Also, children encounter forms of play in which the rules have been set beforehand (the games we buy in the shops, a lot of circle- or group-games as well as all sports). In these mostly –competitive- games the goal is that one individual or one group must win and the others must lose.

I am caught by the fact that all these games, so carefully designed by adults, encourage children to oppose each other. When we are aware that play is a child’s most important learning tool, we may ask ourselves if what we teach children through competitive games– to tolerate the uneasy feeling of being beaten, to pinpoint others’ weak spots in order to be able to beat them, to acquire the notion that it is ‘nice’ to beat others even if they themselves do not enjoy being beaten – really are the values we want to teach and instill in them.
Healthy competition

In competitive games, apart from things like learning the games and social rules involved, children also have to deal with the effort required to handle their feelings in losing or winning a game. Children lose a lot of energy in this, which otherwise could go to fully experiencing and engaging with their play, Many parents ask themselves how a child that has difficulty losing can be helped to handle this aspect of life. Often games result in children screaming angrily that the proceedings ‘were not fair’, not to mention the many times boards and bricks end up flying through the room! Even now, as a ‘grown-up’, you may still remember how unpleasant it was for you to be the last one chosen for a game. The certain possibility of failure creates stress and often makes children nervous and tense. And it’s not only them; observe grown-ups at soccer matches! Feelings of enmity are quite observable- they just seem to pop-up when people compete. Nevertheless, we still somehow feel that competition is ‘healthy’ for us. With competitiveness so deeply ingrained in our society, co-operative play encourages us to engage in new, and different ways of thinking.

Returning to the essence of play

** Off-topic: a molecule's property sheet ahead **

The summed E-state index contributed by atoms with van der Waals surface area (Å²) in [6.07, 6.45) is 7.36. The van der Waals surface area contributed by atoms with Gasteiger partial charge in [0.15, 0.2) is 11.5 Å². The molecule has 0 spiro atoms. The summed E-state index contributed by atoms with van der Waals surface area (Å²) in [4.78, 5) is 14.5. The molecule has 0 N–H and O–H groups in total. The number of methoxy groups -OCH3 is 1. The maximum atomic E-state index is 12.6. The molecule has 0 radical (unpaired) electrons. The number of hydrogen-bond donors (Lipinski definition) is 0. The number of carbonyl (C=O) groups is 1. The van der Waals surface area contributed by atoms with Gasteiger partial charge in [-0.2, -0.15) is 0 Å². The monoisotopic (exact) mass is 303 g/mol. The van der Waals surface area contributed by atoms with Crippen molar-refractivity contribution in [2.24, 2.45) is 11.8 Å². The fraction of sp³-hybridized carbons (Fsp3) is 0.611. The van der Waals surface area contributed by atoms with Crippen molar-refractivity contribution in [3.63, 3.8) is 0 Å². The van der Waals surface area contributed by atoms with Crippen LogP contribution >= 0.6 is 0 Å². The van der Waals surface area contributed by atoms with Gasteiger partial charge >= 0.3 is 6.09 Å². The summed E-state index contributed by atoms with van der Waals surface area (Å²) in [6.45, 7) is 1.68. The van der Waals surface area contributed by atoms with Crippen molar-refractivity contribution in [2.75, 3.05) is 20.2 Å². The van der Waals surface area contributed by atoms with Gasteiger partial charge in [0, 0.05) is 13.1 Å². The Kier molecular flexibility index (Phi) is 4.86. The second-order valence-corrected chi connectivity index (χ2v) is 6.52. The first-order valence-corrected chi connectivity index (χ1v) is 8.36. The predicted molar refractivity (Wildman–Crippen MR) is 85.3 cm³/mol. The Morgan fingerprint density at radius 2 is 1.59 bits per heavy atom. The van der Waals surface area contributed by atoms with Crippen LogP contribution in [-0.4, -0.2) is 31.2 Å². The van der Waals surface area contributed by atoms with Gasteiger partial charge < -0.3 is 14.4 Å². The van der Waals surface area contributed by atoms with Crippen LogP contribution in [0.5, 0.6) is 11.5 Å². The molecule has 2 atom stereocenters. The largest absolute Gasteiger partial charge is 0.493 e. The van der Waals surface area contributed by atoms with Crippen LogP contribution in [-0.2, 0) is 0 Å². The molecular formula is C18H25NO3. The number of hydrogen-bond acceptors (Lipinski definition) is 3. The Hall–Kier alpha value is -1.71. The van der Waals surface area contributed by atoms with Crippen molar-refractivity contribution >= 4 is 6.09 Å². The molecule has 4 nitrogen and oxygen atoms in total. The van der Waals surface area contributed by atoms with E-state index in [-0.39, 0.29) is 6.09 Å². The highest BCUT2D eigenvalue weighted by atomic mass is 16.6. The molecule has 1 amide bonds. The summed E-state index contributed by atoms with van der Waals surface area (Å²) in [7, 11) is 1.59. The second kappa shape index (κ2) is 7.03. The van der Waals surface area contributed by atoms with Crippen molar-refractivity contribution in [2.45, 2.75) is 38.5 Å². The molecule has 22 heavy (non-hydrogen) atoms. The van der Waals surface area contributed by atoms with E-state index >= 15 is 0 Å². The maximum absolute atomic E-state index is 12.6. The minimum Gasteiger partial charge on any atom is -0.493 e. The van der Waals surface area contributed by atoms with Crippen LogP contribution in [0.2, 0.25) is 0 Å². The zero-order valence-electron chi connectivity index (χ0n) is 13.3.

At this moment there isn’t much choice in the kind of games that we can offer our children. Try this: go to a regular toyshop and ask for a game in which children play together, not against each other. You will quickly find that more often than not competition is involved. In my point of view, we encourage a one-sided development in society by the games we offer our children. When we see cooperation as a more natural way of being together and integrate this into our schools, homes, daycare-canters, etcetera, playing together instead of against each other will soon become a matter of course.

In a playful manner children will begin to see their own and other people’s strong points, their self-esteem will rise and they will discover the fun of being successful together. They will joyfully engage play in its full potential. Imagine more and more children who have learned to be cooperative and truly playful, growing up to be adults, and taking their places in society… We can contribute to this positive current by simply starting with offering a choice in the kind of games we teach our children.

As a facilitator in the area of play, Anne Mijke van Harten is the founder of ‘Earthgames’ in the Netherlands. She develops playful materials, writes articles and is giving workshops about the benefits of cooperation in education and society. Anne Mijke is educated as a social worker, play therapist, and is a Heart Focus trainer. She is a representative for the International Council for Self-esteem.